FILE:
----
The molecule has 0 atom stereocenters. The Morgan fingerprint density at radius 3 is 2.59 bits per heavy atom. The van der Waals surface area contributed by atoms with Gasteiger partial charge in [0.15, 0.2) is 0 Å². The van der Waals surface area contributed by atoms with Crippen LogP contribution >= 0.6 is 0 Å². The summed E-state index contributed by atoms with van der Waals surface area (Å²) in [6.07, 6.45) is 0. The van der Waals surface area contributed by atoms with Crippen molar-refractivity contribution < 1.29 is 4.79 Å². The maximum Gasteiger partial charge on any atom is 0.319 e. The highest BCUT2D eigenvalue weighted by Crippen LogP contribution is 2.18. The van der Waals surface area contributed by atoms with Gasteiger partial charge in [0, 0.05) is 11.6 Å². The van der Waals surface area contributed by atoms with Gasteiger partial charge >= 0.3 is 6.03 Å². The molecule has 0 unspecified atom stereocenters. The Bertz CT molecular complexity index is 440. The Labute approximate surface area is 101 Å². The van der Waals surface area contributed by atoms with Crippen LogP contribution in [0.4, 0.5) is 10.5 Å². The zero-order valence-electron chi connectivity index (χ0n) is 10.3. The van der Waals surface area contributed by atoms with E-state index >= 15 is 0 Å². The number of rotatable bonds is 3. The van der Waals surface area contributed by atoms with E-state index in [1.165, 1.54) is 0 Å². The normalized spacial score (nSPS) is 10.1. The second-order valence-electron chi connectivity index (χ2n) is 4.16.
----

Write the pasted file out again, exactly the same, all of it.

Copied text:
The molecule has 0 atom stereocenters. The Morgan fingerprint density at radius 3 is 2.59 bits per heavy atom. The van der Waals surface area contributed by atoms with Gasteiger partial charge in [0.15, 0.2) is 0 Å². The van der Waals surface area contributed by atoms with Crippen LogP contribution >= 0.6 is 0 Å². The summed E-state index contributed by atoms with van der Waals surface area (Å²) in [6.07, 6.45) is 0. The van der Waals surface area contributed by atoms with Crippen molar-refractivity contribution < 1.29 is 4.79 Å². The maximum Gasteiger partial charge on any atom is 0.319 e. The highest BCUT2D eigenvalue weighted by Crippen LogP contribution is 2.18. The van der Waals surface area contributed by atoms with Gasteiger partial charge in [0, 0.05) is 11.6 Å². The van der Waals surface area contributed by atoms with Gasteiger partial charge >= 0.3 is 6.03 Å². The molecule has 0 unspecified atom stereocenters. The Bertz CT molecular complexity index is 440. The Labute approximate surface area is 101 Å². The van der Waals surface area contributed by atoms with Crippen LogP contribution in [0.4, 0.5) is 10.5 Å². The zero-order valence-electron chi connectivity index (χ0n) is 10.3. The van der Waals surface area contributed by atoms with E-state index >= 15 is 0 Å². The number of rotatable bonds is 3. The van der Waals surface area contributed by atoms with E-state index in [1.165, 1.54) is 0 Å². The normalized spacial score (nSPS) is 10.1. The second-order valence-electron chi connectivity index (χ2n) is 4.16.